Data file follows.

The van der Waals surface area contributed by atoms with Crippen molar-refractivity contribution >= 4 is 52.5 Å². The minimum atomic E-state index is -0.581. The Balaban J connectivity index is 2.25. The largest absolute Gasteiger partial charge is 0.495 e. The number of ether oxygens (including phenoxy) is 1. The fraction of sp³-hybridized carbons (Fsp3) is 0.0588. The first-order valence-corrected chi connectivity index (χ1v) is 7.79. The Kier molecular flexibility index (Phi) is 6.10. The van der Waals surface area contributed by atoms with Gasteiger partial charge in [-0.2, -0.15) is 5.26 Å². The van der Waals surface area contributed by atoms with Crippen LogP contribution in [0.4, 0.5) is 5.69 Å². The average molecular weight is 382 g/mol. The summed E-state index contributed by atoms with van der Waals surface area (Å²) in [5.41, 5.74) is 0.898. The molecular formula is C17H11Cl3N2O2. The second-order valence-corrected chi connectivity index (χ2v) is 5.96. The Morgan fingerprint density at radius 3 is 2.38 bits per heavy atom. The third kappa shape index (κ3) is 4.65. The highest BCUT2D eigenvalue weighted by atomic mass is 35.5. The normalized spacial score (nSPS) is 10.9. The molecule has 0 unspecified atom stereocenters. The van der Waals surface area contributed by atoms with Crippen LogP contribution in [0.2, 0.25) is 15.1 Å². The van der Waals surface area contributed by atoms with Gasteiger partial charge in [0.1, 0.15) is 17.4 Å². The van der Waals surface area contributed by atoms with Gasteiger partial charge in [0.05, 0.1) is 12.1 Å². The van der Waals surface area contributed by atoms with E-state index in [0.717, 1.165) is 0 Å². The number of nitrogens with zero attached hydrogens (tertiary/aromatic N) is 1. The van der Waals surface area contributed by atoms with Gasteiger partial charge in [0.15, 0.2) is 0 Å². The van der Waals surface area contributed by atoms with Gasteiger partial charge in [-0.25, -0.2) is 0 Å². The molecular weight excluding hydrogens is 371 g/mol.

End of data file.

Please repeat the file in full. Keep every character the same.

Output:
The van der Waals surface area contributed by atoms with Crippen molar-refractivity contribution >= 4 is 52.5 Å². The minimum atomic E-state index is -0.581. The Balaban J connectivity index is 2.25. The largest absolute Gasteiger partial charge is 0.495 e. The number of ether oxygens (including phenoxy) is 1. The fraction of sp³-hybridized carbons (Fsp3) is 0.0588. The first-order valence-corrected chi connectivity index (χ1v) is 7.79. The Kier molecular flexibility index (Phi) is 6.10. The van der Waals surface area contributed by atoms with Gasteiger partial charge in [-0.2, -0.15) is 5.26 Å². The van der Waals surface area contributed by atoms with Crippen LogP contribution in [0.4, 0.5) is 5.69 Å². The average molecular weight is 382 g/mol. The summed E-state index contributed by atoms with van der Waals surface area (Å²) in [5.41, 5.74) is 0.898. The molecular formula is C17H11Cl3N2O2. The second-order valence-corrected chi connectivity index (χ2v) is 5.96. The Morgan fingerprint density at radius 3 is 2.38 bits per heavy atom. The third kappa shape index (κ3) is 4.65. The highest BCUT2D eigenvalue weighted by atomic mass is 35.5. The normalized spacial score (nSPS) is 10.9. The molecule has 0 unspecified atom stereocenters. The van der Waals surface area contributed by atoms with Crippen LogP contribution in [0.2, 0.25) is 15.1 Å². The van der Waals surface area contributed by atoms with Gasteiger partial charge in [0.1, 0.15) is 17.4 Å². The van der Waals surface area contributed by atoms with Gasteiger partial charge in [0.05, 0.1) is 12.1 Å². The van der Waals surface area contributed by atoms with E-state index in [0.717, 1.165) is 0 Å². The number of nitrogens with zero attached hydrogens (tertiary/aromatic N) is 1. The van der Waals surface area contributed by atoms with Gasteiger partial charge in [0.15, 0.2) is 0 Å². The van der Waals surface area contributed by atoms with Gasteiger partial charge in [-0.25, -0.2) is 0 Å². The molecular weight excluding hydrogens is 371 g/mol.